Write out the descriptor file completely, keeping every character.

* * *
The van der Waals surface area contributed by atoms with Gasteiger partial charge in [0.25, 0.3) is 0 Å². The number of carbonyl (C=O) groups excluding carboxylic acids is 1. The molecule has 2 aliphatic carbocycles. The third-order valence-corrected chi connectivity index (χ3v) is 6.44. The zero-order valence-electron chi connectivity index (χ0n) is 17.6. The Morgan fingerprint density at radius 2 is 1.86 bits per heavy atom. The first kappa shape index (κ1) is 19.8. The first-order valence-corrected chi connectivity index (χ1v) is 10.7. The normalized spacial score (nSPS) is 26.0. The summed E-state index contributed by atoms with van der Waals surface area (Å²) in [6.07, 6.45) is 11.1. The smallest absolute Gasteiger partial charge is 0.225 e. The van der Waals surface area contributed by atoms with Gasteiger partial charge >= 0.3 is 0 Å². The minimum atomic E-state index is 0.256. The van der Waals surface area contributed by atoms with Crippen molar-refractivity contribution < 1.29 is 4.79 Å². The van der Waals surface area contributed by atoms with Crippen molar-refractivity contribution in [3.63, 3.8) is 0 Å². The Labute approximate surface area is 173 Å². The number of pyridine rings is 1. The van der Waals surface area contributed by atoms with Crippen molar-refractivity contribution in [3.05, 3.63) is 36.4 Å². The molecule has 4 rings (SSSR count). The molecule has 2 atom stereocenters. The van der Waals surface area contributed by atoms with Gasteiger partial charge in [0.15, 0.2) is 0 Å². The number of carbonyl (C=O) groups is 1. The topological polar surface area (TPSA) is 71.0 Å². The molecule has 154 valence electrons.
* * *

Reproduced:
The van der Waals surface area contributed by atoms with Gasteiger partial charge in [0.25, 0.3) is 0 Å². The number of carbonyl (C=O) groups excluding carboxylic acids is 1. The molecule has 2 aliphatic carbocycles. The third-order valence-corrected chi connectivity index (χ3v) is 6.44. The zero-order valence-electron chi connectivity index (χ0n) is 17.6. The Morgan fingerprint density at radius 2 is 1.86 bits per heavy atom. The first kappa shape index (κ1) is 19.8. The first-order valence-corrected chi connectivity index (χ1v) is 10.7. The normalized spacial score (nSPS) is 26.0. The summed E-state index contributed by atoms with van der Waals surface area (Å²) in [6.07, 6.45) is 11.1. The smallest absolute Gasteiger partial charge is 0.225 e. The van der Waals surface area contributed by atoms with Gasteiger partial charge >= 0.3 is 0 Å². The minimum atomic E-state index is 0.256. The van der Waals surface area contributed by atoms with Crippen molar-refractivity contribution < 1.29 is 4.79 Å². The van der Waals surface area contributed by atoms with Crippen molar-refractivity contribution in [3.63, 3.8) is 0 Å². The Labute approximate surface area is 173 Å². The number of pyridine rings is 1. The van der Waals surface area contributed by atoms with Crippen molar-refractivity contribution in [3.05, 3.63) is 36.4 Å². The molecule has 4 rings (SSSR count). The molecule has 2 atom stereocenters. The van der Waals surface area contributed by atoms with Gasteiger partial charge in [0.15, 0.2) is 0 Å². The number of carbonyl (C=O) groups is 1. The topological polar surface area (TPSA) is 71.0 Å². The molecule has 154 valence electrons.